It saves the water and electricity that kitchen sink garbage disposal units consume;

It produces a free, high-quality soil amendment (compost);

It requires little space, labor, or maintenance;

It spawns free worms for fishing.


Copyright WormFactory.us 2011 Http://www.wormfactory.us

Equipment and Supplies

The materials needed to start a vermicomposting system are simple and inexpensive. All you will need are a worm bin, bedding, water, worms, and your food scraps.

Worm Bin:

The general rule of thumb is one square foot of surface area for each pound of garbage generated per week. For two people average approximately 3-1/2 pounds of food scraps per week. Four to six people average about 6 pounds of waste per week. Redworms (the type used for vermicomposting) thrive in moist bedding in a bin with air holes on all sides. Keep a lid on the bin, as worms like to work in the dark. Store the worm bin where the temperature remains between 55° and 77°F.

Follow these links for our recommended worm farms and worm bedding.

Bedding:

The worms need bedding material in which to burrow and to bury the garbage. It should be a non-toxic, fluffy material that holds moisture and allows air to circulate. Add two handfuls of soil to supply roughage for the worms. Adding crushed eggshells provides not only roughage but also calcium for the worms, and it lowers acidity in the bin. About 4 to 6 pounds of bedding is needed for a 2-person bin, and 9 to 14 pounds of bedding should be used in a four to six people bin. Worms will eat the bedding, so you will need to add more within a few months.

Suitable bedding materials include:

• Coconut coir

• Shredded paper (such as black-and-white newspapers, paper bags, computer paper, or cardboard) Do

not use glossy paper or magazines.;

• Composted animal manure (cow, horse, or rabbit);

• Shredded, decaying leaves;

• Peat moss (which increases moisture retention); or any combination of these.

Copyright WormFactory.us 2011 Http://www.wormfactory.us

Water

:

The bedding must be kept moist to enable the worms to breathe. To keep bedding moist, add 3 pints of water for each pound of bedding. You will need about 1-1/2 to 2-1/4 gallons of water for 4 to 6 pounds of bedding. If the bedding dries out, use a plant mister to spritz some water on it.

Worms:

It is important to get the type of worms that will thrive in a worm bin. Only redworms or "wigglers" (Eisenia foetida) should be used (do not use night crawlers or other types of worms). Worms can be obtained from bait shops, nurseries, or by mail from commercial worm growers; the commercial growers are the most reliable source. Add 1 pound of worms to the 2-person bin or 2 pounds of worms to the 4 to 6 person bin.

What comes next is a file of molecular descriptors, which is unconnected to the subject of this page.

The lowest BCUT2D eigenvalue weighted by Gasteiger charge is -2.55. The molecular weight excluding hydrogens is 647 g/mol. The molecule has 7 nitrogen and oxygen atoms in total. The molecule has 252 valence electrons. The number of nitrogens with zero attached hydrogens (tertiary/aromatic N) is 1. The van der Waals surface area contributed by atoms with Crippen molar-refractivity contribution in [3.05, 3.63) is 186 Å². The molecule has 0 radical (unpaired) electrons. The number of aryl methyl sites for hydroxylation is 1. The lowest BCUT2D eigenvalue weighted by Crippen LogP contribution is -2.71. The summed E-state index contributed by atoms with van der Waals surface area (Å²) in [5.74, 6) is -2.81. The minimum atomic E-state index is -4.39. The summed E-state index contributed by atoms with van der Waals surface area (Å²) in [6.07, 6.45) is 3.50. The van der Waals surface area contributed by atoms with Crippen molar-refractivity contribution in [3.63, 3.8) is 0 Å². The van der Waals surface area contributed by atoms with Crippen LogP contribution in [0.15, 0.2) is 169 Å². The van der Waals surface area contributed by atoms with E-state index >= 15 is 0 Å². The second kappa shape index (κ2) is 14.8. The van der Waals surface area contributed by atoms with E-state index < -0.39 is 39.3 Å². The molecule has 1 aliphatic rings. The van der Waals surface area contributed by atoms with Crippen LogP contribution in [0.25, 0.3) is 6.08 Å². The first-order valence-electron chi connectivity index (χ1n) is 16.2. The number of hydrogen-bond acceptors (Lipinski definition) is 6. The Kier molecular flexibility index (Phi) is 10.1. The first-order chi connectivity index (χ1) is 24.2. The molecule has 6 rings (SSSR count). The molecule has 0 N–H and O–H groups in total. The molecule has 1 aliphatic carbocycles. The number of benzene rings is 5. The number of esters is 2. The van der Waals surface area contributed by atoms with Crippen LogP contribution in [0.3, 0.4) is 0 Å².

Food Scraps:

What do worms eat? Technically, worms eat bacteria and fungi. They do not eat the food you give them. Composting worms eat the microorganisms that break down the food you give them.

Feed your worms any non-meat organic waste such as vegetables, fruits, eggshells, tea bags, coffee grounds, paper coffee filters, and shredded garden waste. Limit the amount of citrus fruits that you add to the bin to prevent it from becoming too acidic. Break or cut food scraps into small pieces so they break down easier. Do not add meat scraps or bones, fish, greasy or oily foods, fat, tobacco, or pet or human manure. Fats, oils, and animal products most likely would break down at some point, but in the meantime would stink and attract pests.

Be sure to cover the food scraps completely with the bedding to discourage fruit flies and molds. One pound of worms will eat about four pounds of food scraps a week. If you add more food than your worms can handle, anaerobic conditions will set in and cause odor. This should dissipate shortly if you stop adding food for a while. Worms should be fed about once a week. It is much better to give them small amounts of food on a weekly basis.

Copyright WormFactory.us 2011 Http://www.wormfactory.us

So, what’s the best food to put in the worm bin?

There are many things you can feed your worms, generally vegetable scraps and newspaper or cardboard are the best. Below is a list of the most popular foods to feed to your worms. This list should be used as a guide only – if you experiment with other foods try a little at a time, to ensure your worms are happy with what you have given them.

These are some of the best worm foods:

potato peels

tomato

tea bags

banana peels

apple peels

lettuce

cantaloupe

watermelon

pumpkin